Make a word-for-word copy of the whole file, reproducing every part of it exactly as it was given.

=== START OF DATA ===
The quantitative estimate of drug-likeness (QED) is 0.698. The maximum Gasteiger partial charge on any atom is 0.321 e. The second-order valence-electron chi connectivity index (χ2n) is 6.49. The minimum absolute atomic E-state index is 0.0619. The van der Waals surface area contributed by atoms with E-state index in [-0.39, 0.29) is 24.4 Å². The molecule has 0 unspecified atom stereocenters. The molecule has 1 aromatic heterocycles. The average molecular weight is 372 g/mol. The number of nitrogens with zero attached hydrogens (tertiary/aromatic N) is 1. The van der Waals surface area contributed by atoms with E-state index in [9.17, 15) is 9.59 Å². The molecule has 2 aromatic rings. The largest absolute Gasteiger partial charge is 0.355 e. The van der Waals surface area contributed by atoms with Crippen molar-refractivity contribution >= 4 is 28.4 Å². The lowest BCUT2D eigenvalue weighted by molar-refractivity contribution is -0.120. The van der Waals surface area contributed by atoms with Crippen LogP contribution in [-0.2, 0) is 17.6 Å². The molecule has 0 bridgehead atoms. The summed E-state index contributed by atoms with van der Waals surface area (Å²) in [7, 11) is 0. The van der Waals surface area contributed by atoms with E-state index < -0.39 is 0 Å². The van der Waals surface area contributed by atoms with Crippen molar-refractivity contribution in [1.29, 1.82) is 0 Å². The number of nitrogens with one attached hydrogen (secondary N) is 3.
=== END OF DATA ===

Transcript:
The quantitative estimate of drug-likeness (QED) is 0.698. The maximum Gasteiger partial charge on any atom is 0.321 e. The second-order valence-electron chi connectivity index (χ2n) is 6.49. The minimum absolute atomic E-state index is 0.0619. The van der Waals surface area contributed by atoms with E-state index in [-0.39, 0.29) is 24.4 Å². The molecule has 0 unspecified atom stereocenters. The molecule has 1 aromatic heterocycles. The average molecular weight is 372 g/mol. The number of nitrogens with zero attached hydrogens (tertiary/aromatic N) is 1. The van der Waals surface area contributed by atoms with E-state index in [9.17, 15) is 9.59 Å². The molecule has 2 aromatic rings. The largest absolute Gasteiger partial charge is 0.355 e. The van der Waals surface area contributed by atoms with Crippen molar-refractivity contribution >= 4 is 28.4 Å². The lowest BCUT2D eigenvalue weighted by molar-refractivity contribution is -0.120. The van der Waals surface area contributed by atoms with Crippen LogP contribution in [-0.2, 0) is 17.6 Å². The molecule has 0 bridgehead atoms. The summed E-state index contributed by atoms with van der Waals surface area (Å²) in [7, 11) is 0. The van der Waals surface area contributed by atoms with E-state index < -0.39 is 0 Å². The van der Waals surface area contributed by atoms with Crippen molar-refractivity contribution in [1.29, 1.82) is 0 Å². The number of nitrogens with one attached hydrogen (secondary N) is 3.